Italy calls for migrant centres south of Libya

Italy's far-right Interior Minister Matteo Salvini speaks during a news conference in the Libyan capital Tripoli
AFP

Tripoli (AFP) – Italy’s far-right Interior Minister Matteo Salvini called Monday on a visit to Tripoli for processing centres to be set up south of Libya’s borders as a way to block attempts by migrants to cross the Mediterranean.

“On Thursday in Brussels, we will jointly support with Libyan authorities the setting up of reception and identification centres south of Libya, on the external border of Libya, to help Libya as well as Italy block migration,” he said, referring to an EU summit this week.

Salvini, addressing a news conference alongside Ahmed Maiteeq, deputy premier of Libya’s Government of National Accord (GNA), did not specify which African countries should host the centres.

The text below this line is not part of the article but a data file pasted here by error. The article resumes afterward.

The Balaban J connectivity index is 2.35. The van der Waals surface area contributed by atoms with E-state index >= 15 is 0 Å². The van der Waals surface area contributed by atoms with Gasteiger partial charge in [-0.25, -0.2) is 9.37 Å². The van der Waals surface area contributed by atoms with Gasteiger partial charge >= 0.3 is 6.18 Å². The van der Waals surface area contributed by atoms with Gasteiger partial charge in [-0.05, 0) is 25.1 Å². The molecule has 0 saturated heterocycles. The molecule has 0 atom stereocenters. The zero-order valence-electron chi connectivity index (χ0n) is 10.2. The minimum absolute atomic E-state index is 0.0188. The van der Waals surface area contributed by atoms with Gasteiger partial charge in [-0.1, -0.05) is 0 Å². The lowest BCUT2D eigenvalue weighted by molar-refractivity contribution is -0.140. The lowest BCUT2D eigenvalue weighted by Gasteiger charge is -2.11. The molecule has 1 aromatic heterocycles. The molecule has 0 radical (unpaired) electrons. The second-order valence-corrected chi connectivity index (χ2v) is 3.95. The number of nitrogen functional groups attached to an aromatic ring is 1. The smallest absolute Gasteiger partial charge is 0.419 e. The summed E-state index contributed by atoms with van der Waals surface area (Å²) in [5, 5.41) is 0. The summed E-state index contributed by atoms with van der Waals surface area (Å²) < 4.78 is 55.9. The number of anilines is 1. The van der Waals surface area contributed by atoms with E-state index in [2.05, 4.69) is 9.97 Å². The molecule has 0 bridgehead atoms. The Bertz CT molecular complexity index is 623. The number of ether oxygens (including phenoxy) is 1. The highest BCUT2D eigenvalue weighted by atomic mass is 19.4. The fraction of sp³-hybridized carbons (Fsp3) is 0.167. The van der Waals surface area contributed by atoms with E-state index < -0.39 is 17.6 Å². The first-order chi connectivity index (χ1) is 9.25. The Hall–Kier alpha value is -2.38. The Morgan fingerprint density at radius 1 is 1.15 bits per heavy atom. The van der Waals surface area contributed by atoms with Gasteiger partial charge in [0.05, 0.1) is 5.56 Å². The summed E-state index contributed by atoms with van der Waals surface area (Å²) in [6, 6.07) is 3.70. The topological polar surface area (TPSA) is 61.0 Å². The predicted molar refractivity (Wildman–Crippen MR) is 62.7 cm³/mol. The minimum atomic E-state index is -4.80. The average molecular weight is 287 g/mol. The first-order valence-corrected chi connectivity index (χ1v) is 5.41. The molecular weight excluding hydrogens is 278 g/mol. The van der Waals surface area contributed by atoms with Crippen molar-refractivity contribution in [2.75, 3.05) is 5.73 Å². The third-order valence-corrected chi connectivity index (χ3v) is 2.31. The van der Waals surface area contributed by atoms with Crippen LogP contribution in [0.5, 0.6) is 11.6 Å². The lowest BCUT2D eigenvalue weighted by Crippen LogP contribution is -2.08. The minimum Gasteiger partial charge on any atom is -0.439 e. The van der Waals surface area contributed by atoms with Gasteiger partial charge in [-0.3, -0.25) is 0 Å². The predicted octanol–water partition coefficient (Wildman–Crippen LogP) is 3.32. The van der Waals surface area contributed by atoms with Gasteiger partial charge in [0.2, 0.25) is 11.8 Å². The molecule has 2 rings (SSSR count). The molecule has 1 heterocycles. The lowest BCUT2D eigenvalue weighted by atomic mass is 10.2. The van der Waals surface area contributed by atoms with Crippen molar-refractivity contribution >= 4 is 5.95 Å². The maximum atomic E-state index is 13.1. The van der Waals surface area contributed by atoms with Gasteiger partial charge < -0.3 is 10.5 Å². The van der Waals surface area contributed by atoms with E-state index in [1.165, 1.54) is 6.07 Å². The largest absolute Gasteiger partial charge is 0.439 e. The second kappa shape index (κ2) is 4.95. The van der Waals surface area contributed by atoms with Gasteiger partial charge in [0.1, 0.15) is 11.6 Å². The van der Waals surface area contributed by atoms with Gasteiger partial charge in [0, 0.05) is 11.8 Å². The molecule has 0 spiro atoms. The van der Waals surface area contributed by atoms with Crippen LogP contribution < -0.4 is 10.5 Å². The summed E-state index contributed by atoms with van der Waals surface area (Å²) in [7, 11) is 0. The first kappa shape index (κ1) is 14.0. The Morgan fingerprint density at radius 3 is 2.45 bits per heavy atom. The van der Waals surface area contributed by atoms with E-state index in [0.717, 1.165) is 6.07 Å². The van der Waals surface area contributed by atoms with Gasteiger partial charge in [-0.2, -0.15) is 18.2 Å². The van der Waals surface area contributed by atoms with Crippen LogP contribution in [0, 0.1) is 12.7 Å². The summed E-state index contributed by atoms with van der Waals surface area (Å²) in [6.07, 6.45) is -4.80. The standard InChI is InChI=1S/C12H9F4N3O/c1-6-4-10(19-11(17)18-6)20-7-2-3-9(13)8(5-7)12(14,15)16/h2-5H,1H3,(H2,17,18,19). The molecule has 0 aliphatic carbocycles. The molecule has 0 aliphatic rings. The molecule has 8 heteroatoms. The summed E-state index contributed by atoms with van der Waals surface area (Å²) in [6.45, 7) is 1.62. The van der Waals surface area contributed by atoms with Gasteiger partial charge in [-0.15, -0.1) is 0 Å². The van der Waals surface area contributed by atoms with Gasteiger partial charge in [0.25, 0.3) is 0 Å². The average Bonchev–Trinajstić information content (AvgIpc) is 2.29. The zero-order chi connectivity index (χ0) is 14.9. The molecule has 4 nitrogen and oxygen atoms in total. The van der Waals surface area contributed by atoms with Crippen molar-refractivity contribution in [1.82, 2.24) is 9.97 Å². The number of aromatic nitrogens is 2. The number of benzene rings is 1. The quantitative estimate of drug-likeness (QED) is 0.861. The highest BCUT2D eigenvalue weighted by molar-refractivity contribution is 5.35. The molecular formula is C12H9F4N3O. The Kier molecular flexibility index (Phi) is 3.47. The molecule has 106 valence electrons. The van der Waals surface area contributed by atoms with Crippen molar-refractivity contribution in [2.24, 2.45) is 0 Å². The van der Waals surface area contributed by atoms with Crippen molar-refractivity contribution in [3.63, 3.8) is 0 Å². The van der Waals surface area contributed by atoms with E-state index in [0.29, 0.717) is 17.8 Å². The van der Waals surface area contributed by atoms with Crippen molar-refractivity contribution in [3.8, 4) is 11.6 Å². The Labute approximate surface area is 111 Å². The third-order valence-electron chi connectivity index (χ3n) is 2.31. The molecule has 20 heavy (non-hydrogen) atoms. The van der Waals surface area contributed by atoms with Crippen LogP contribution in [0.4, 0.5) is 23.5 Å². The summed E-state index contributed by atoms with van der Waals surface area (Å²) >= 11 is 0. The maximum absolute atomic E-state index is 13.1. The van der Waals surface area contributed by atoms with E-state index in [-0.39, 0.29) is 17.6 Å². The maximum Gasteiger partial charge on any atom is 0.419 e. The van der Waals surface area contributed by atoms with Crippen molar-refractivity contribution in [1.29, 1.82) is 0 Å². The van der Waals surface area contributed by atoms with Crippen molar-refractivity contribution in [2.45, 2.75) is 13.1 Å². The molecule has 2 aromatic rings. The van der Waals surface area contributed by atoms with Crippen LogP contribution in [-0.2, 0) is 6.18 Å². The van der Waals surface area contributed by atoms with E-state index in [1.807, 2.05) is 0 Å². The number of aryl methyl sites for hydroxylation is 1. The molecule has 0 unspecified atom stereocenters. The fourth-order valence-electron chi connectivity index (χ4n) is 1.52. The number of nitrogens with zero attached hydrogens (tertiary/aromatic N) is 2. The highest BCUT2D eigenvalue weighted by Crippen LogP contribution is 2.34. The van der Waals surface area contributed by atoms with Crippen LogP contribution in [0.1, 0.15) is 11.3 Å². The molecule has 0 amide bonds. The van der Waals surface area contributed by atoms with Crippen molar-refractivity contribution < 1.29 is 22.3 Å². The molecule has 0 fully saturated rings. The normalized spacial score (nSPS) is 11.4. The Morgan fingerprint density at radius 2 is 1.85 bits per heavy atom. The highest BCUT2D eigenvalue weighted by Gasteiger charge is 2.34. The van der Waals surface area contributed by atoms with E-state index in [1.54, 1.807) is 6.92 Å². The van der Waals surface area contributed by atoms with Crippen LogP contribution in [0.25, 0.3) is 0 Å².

Maiteeq said Libya “categorically refuses” to set up such camps on its own territory and that his country would invite European nations bordering the Mediterranean to a summit on migration to be held in Tripoli in September.

Salvini also held talks on his brief visit with the GNA chief, Fayez al-Sarraj, and the interior minister, Abdessalam Ashour.

Italy, on the frontline of Europe’s migrant crisis, has turned away rescue vessels with its new populist government demanding greater solidarity from reluctant fellow EU states.

Salvini, who was the first member of the new government to visit Libya, on Sunday bluntly told foreign charities to stop rescuing migrants off the North African coast.

In an interview published Monday with the newspaper La Repubblica, Libya’s Maiteeq said he hoped to work with the Italian government on the crisis.

“The cooperation between Italy and Libya is crucial,” he said, adding that the arrival of migrants was also “a major problem” for his country.

“Traffickers who bring migrants to Italy are dangerous criminal groups for us, who prevent Libya from taking a step toward a difficult normalisation.”

“All of Europe must think of structural measures to take in African countries to stop migrants.”

On Sunday, 16 of the EU’s 28 leaders held emergency talks in Brussels to find a way forward despite a longstanding deadlock over who should take in migrants and refugees who land in Italy and other European countries.

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